These days, there’s something to be said for designing your own training program. Athletes that are willing to put some thought and dedication into designing a training calendar can be quite successful, more so than just riding around and hoping your form comes around.
It is also helpful to have your own game plan on paper even if you plan to take advantage of the help of an expert.
For those of you who like to do it yourself (DIY), here are four steps and two documents to use for designing a great 2013 training plan.
Step 1: Get Organized
The first step in designing your plan is to have everything written down and organized on one sheet of paper like the one pictured. To download this worksheet visit FasCatCoaching.com.
In one view, this worksheet breaks down the entire 2013 calendar into 39 weeks. Start by figuring out when you are going to start (and stop) racing. If you are lucky enough to attend a training camp, write and plan that out, too. Even knowing in advance when you’ll be taking a vacation away from the bike is helpful.
Step 2: What are you training for?
The next step is to identify precisely what you are training for. Having a tangible goal to work torward will give you the motivation to get on the bike each day with a purpose. For starters, write down your three most important races. Then enter those races into the calendar. Define how many weeks you have from now until your first goal race.
Having the big picture — the 30,000-foot aerial view, if you will — of how your races are setting up this spring and summer will give you the ability to focus your training week-to-week.
Step 3: Advanced Planning
Now that you are organized, and your goals are defined, begin to fill in your plan with more detail. Remember, designing your own training plan is a not a one-time exercise; it’s a work in progress. In January, concentrate on the number of weeks you have before your race season begins.
Write down how many hours you can train each week between now and when your season begins. Weigh the possibility for a late winter or early spring warmer weather training camp (or a long weekend) to wrap up your “base.” Conversely, plan around potential business trips and other limitations (we all have to work, right?). Perhaps most importantly, plan on riding after work beginning March 11th with daylight savings.
As you know, the more training the better, but keep it realistic. By having weekly hours written down, you automatically give yourself the motivation to achieve those goals and ride those hours.
February and March
By the time February and March roll around, most local racing associations have posted their 2013 racing calendars. Begin to review and choose which events you want to race before and in-between your major “A” races. Also use this advanced planning opportunity to look at what races aren’t going to work for whatever reason. You do not and should not race every weekend from April through September. Schedule a healthy dose of non-competitive weekends during which you ride for fun in a productive way.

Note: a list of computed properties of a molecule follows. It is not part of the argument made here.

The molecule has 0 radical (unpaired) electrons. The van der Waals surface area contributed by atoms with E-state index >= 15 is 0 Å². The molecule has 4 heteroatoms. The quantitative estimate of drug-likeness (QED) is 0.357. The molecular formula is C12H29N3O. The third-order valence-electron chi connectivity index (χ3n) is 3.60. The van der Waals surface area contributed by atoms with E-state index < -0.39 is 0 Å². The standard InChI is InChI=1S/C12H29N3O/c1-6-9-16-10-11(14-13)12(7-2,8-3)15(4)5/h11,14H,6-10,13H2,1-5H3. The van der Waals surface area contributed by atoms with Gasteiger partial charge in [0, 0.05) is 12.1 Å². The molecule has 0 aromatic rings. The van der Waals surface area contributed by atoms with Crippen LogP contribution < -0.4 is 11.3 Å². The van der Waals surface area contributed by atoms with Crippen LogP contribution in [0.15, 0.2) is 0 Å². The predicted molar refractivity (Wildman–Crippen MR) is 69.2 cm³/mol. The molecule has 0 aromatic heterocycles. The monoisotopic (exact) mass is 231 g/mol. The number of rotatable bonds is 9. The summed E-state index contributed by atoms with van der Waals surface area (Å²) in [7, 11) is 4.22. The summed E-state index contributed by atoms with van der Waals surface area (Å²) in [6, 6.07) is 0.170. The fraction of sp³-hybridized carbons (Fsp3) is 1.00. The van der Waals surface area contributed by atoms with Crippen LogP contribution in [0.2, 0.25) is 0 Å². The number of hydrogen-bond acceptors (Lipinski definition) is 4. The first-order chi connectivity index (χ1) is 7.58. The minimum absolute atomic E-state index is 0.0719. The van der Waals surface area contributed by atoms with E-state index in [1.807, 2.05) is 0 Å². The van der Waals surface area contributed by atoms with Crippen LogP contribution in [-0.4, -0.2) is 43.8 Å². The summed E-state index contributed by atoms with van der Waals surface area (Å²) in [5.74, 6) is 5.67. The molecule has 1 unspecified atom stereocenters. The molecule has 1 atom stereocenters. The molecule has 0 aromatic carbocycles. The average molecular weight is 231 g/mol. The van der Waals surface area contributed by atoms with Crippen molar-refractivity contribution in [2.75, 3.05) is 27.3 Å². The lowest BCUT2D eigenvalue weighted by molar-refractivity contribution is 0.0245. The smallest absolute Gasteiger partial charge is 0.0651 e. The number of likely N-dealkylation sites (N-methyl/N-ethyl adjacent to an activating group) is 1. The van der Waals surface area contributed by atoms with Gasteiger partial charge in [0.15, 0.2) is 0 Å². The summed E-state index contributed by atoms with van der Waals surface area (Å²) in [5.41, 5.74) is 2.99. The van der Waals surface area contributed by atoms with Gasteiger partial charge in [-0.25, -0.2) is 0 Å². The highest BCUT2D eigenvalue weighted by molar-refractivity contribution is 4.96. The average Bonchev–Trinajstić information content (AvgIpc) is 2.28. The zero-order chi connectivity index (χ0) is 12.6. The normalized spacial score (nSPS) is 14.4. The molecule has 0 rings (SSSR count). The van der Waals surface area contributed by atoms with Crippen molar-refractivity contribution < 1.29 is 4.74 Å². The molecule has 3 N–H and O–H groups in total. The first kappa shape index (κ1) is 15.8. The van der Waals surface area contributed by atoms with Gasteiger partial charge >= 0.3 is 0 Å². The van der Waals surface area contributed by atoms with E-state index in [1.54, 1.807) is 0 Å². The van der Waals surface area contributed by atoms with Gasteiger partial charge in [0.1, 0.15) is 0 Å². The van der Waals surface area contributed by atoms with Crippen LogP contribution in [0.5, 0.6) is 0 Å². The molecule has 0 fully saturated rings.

We also recommend a mid-season break for all athletes (one week of no riding and racing to recharge mentally and physically). Mid-season breaks are a great time to balance your life outside of cycling.
Step 4: Homework
Revisit this worksheet in February and March and adjust your weekly hours based on how easy or hard they have been to achieve so far. Once your racing is underway and you have seen how successful you are, and are going to be, revisit your race program and your goals based on your successes or shortcomings so far.
Now that you have your big picture training plan taken care of, you are ready to zoom down to the day-to-day design. You can download a calendar to use for your design by visiting FasCatCoaching.com.
Take the weekly hours from your big picture plan and pencil them in for the week ending each Sunday. Say, for example, that you planned out seven hours for the week of January 9th. Working off of those hours, you could do three one-hour mid-week workouts and two two-hour rides over the weekend. Alternatively, you could do one 2.5-hour ride on Saturday and a 1.5-hour ride on Sunday. The benefit of designing your own training plan is that you know the limitations of your schedule and how each week/weekend shapes up against basketball games, business trips, carpools and if you are going to be able to hit the Saturday morning group ride throw down.
Every two or three weeks, plan a recovery week with fewer hours than you normally would ride. Give yourself more complete off days during the work week and ride once on the weekend. Try to train especially hard in the week and the days before your planned rest.
Repeat your day-to-day training plan design once each month using our monthly calendar. Always plan ahead based on what has happened with your previous training.
Finally, print out both of these documents. Use them to write down what you did each day like a training diary. Post them on your refrigerator, desk, garage — wherever you will see them daily so that you already know what you need to do for training the next day. Show your family. Share it with your cycling club and teammates. Rally as much support as you can find. Oh and honey, can you watch the kids on Saturday morning so I can go hammer with the group ride?
FasCat Coaching is a cycling coaching company in Boulder, Colorado. If you would like to receive the Training Plan Design Worksheet and the monthly FasCalendar (with an example January Training Plan) click the links above, please. For more information email firstname.lastname@example.org.